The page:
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After the battle of Waterloo, Arthur Wellesley, the Duke of Wellington, said to Thomas Creevey “It was a near run thing. The nearest run thing you ever saw in your life.” On a much smaller scale, and in a more maritime way, that’s what happened at my house tonight.

You’ll recall that I bravely posted a couple of months ago that I was back in action with boats. Well I was, sort of, but then two writing projects for WoodenBoat came my way, about which more soon. The second of these is finished, so now I can turn to more pressing matters, and the above-mentioned “near-run thing.”

At lunchtime today, I went to my storage locker to retrieve the Ontario Canoe Company decked sailing canoe. Yes, I probably should have put a plank on top of the roof racks and under the keel, but I wasn’t going that far and I slowed down over the railroad tracks(!).

canoe on car adjusted

I had measured the window into my new basement shop several times, and I knew it was going to be close, but I hoped we would end up just on the good side of “close.”

In we go:

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I learned a couple of useful things today:

  1. Future projects should be LESS than 14′ long and LESS than 31″ wide!
  2. Make sure that the canoe doesn’t get any bigger during the restoration!

Time to start scraping green paint.

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In response to a post at the end of July about re-canvassing the 1937 Old Town, reader David Little posted an interesting comment in response to my use of epoxy as a canvas filler:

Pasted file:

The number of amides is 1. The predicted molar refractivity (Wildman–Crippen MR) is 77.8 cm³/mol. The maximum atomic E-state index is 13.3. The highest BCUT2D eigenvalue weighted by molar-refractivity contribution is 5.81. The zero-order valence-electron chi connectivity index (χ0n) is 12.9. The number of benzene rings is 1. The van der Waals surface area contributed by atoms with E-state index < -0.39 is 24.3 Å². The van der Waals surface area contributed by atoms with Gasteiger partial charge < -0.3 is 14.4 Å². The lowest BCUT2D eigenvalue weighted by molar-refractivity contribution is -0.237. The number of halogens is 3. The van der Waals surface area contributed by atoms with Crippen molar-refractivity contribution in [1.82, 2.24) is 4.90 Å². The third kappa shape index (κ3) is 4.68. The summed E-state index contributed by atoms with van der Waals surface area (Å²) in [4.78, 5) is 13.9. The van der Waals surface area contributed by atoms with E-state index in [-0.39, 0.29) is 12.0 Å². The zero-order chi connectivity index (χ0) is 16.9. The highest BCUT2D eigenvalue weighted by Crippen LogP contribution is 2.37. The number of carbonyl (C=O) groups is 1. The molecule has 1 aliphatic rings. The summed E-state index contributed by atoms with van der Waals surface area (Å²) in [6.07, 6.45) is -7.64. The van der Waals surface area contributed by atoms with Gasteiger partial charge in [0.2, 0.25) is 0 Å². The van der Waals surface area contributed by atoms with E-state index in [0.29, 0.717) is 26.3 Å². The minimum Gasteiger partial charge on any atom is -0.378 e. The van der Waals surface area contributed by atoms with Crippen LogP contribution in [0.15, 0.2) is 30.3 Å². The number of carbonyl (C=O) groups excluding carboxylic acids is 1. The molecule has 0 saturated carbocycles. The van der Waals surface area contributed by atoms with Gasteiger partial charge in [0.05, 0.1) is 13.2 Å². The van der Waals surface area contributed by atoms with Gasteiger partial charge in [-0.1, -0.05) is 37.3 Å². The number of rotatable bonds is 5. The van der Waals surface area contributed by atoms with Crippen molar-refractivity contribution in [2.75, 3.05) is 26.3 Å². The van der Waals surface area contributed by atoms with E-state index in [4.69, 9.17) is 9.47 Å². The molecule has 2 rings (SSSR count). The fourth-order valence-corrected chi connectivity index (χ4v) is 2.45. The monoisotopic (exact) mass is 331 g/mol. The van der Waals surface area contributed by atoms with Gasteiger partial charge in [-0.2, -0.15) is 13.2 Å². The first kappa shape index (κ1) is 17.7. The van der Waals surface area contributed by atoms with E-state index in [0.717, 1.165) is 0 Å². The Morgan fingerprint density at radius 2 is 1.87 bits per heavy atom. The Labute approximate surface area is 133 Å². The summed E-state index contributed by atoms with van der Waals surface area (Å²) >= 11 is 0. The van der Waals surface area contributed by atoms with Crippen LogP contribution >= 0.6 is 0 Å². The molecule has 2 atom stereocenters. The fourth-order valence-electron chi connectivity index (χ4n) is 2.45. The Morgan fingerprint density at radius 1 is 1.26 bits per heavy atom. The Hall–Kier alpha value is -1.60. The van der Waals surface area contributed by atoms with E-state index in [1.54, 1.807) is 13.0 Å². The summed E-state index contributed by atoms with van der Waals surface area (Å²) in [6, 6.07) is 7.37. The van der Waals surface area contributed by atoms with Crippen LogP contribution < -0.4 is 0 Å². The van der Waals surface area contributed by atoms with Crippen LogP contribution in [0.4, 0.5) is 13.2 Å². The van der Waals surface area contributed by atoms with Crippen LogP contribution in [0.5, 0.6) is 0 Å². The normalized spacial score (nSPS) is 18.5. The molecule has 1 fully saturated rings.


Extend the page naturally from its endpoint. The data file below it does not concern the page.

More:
I understand the need to make things last longer…although it seems the previous traditional filler and paint lasted pretty long considering it was put on over 70 years ago….i do not subscribe however to taking the tradition out of traditional…i would not have gone to modern methods as a filler…the synthetic somehow doesn’t sit well with my view of tradition…just my thoughts.

His thoughts prompted some thoughts of my own, beginning with the words of a true expert on the subject.

Fiddler_on_the_roofAs the film opens, Tevye says:  “Traditions, traditions. Without our traditions, our lives would be as shaky as… as… as a fiddler on the roof!” (boat builders and restorers might take some ironic pleasure in the other song the film made famous: “If I was a Rich Man. . .”) But what is tradition, and by association, what is traditional?